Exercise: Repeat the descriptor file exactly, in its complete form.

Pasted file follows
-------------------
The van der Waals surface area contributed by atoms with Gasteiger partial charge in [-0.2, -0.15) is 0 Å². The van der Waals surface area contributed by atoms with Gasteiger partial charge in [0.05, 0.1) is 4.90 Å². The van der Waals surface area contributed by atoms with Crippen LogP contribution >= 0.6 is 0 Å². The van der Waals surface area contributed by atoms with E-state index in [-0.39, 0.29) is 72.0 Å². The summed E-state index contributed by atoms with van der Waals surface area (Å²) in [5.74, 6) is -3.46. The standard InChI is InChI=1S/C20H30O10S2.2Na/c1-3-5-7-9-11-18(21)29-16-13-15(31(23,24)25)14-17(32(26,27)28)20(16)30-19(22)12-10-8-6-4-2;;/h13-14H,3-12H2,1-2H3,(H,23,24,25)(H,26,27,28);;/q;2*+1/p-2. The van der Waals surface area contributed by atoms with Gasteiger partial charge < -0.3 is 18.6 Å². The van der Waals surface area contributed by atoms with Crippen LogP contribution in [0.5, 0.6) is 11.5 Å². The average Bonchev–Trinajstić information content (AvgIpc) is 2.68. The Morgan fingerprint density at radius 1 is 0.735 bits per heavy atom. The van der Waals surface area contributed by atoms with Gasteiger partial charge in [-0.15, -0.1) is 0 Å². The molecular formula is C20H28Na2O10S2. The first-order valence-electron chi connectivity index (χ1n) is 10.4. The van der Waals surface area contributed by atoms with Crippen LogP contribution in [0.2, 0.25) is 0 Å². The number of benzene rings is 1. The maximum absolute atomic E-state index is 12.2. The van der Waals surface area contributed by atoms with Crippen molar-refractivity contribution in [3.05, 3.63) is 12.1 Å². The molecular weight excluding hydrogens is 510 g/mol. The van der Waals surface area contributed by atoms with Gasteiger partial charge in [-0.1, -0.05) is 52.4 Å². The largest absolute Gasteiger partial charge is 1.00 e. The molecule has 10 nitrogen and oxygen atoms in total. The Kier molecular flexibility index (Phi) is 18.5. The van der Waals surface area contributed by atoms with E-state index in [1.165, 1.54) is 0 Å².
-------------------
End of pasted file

The van der Waals surface area contributed by atoms with Gasteiger partial charge in [-0.2, -0.15) is 0 Å². The van der Waals surface area contributed by atoms with Gasteiger partial charge in [0.05, 0.1) is 4.90 Å². The van der Waals surface area contributed by atoms with Crippen LogP contribution >= 0.6 is 0 Å². The van der Waals surface area contributed by atoms with E-state index in [-0.39, 0.29) is 72.0 Å². The summed E-state index contributed by atoms with van der Waals surface area (Å²) in [5.74, 6) is -3.46. The standard InChI is InChI=1S/C20H30O10S2.2Na/c1-3-5-7-9-11-18(21)29-16-13-15(31(23,24)25)14-17(32(26,27)28)20(16)30-19(22)12-10-8-6-4-2;;/h13-14H,3-12H2,1-2H3,(H,23,24,25)(H,26,27,28);;/q;2*+1/p-2. The van der Waals surface area contributed by atoms with Gasteiger partial charge < -0.3 is 18.6 Å². The van der Waals surface area contributed by atoms with Crippen LogP contribution in [0.5, 0.6) is 11.5 Å². The average Bonchev–Trinajstić information content (AvgIpc) is 2.68. The Morgan fingerprint density at radius 1 is 0.735 bits per heavy atom. The van der Waals surface area contributed by atoms with Gasteiger partial charge in [-0.15, -0.1) is 0 Å². The molecular formula is C20H28Na2O10S2. The first-order valence-electron chi connectivity index (χ1n) is 10.4. The van der Waals surface area contributed by atoms with Crippen LogP contribution in [0.2, 0.25) is 0 Å². The number of benzene rings is 1. The maximum absolute atomic E-state index is 12.2. The van der Waals surface area contributed by atoms with Crippen molar-refractivity contribution in [3.05, 3.63) is 12.1 Å². The molecular weight excluding hydrogens is 510 g/mol. The van der Waals surface area contributed by atoms with Gasteiger partial charge in [-0.1, -0.05) is 52.4 Å². The largest absolute Gasteiger partial charge is 1.00 e. The molecule has 10 nitrogen and oxygen atoms in total. The Kier molecular flexibility index (Phi) is 18.5. The van der Waals surface area contributed by atoms with E-state index in [1.165, 1.54) is 0 Å².